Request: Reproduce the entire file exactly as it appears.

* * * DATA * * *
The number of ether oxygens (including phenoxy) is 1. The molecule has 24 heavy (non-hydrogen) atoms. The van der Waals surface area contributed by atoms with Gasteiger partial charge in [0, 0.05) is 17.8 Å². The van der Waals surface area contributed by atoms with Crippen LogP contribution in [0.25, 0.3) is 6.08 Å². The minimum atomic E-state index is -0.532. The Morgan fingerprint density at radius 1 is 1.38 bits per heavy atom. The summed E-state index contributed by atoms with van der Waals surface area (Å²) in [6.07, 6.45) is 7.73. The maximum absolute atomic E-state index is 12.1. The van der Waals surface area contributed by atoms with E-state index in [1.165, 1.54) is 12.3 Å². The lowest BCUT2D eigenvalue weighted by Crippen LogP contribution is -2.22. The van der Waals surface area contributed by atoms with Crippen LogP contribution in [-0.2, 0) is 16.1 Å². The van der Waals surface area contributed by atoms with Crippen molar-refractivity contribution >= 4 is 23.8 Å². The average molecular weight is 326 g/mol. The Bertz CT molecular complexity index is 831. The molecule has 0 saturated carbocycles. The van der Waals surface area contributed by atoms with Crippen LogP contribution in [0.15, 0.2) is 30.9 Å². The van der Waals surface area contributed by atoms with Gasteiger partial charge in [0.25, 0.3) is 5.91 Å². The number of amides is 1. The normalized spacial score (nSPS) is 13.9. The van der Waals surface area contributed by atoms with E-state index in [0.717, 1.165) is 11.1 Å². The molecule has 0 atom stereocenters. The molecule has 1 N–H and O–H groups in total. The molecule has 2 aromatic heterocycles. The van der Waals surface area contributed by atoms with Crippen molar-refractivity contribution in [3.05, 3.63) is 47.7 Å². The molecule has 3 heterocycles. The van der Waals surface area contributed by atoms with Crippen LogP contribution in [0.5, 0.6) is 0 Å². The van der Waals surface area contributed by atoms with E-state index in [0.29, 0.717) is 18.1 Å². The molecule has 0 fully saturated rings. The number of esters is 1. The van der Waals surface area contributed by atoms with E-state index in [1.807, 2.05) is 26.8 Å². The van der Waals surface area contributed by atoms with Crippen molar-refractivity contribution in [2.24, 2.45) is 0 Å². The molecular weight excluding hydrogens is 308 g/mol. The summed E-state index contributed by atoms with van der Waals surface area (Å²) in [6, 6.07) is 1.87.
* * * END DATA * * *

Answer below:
The number of ether oxygens (including phenoxy) is 1. The molecule has 24 heavy (non-hydrogen) atoms. The van der Waals surface area contributed by atoms with Gasteiger partial charge in [0, 0.05) is 17.8 Å². The van der Waals surface area contributed by atoms with Crippen LogP contribution in [0.25, 0.3) is 6.08 Å². The minimum atomic E-state index is -0.532. The Morgan fingerprint density at radius 1 is 1.38 bits per heavy atom. The summed E-state index contributed by atoms with van der Waals surface area (Å²) in [6.07, 6.45) is 7.73. The maximum absolute atomic E-state index is 12.1. The van der Waals surface area contributed by atoms with E-state index in [1.165, 1.54) is 12.3 Å². The lowest BCUT2D eigenvalue weighted by Crippen LogP contribution is -2.22. The van der Waals surface area contributed by atoms with Crippen LogP contribution in [-0.2, 0) is 16.1 Å². The van der Waals surface area contributed by atoms with Crippen molar-refractivity contribution >= 4 is 23.8 Å². The average molecular weight is 326 g/mol. The Bertz CT molecular complexity index is 831. The molecule has 0 saturated carbocycles. The van der Waals surface area contributed by atoms with Crippen LogP contribution in [0.15, 0.2) is 30.9 Å². The van der Waals surface area contributed by atoms with Gasteiger partial charge in [0.25, 0.3) is 5.91 Å². The number of amides is 1. The normalized spacial score (nSPS) is 13.9. The van der Waals surface area contributed by atoms with E-state index in [0.717, 1.165) is 11.1 Å². The molecule has 0 atom stereocenters. The molecule has 1 N–H and O–H groups in total. The molecule has 2 aromatic heterocycles. The van der Waals surface area contributed by atoms with Crippen molar-refractivity contribution in [3.05, 3.63) is 47.7 Å². The molecule has 3 heterocycles. The van der Waals surface area contributed by atoms with Crippen LogP contribution in [0.5, 0.6) is 0 Å². The van der Waals surface area contributed by atoms with E-state index in [0.29, 0.717) is 18.1 Å². The molecule has 0 fully saturated rings. The number of esters is 1. The van der Waals surface area contributed by atoms with E-state index in [1.807, 2.05) is 26.8 Å². The van der Waals surface area contributed by atoms with Crippen molar-refractivity contribution in [2.24, 2.45) is 0 Å². The molecular weight excluding hydrogens is 308 g/mol. The summed E-state index contributed by atoms with van der Waals surface area (Å²) in [6, 6.07) is 1.87.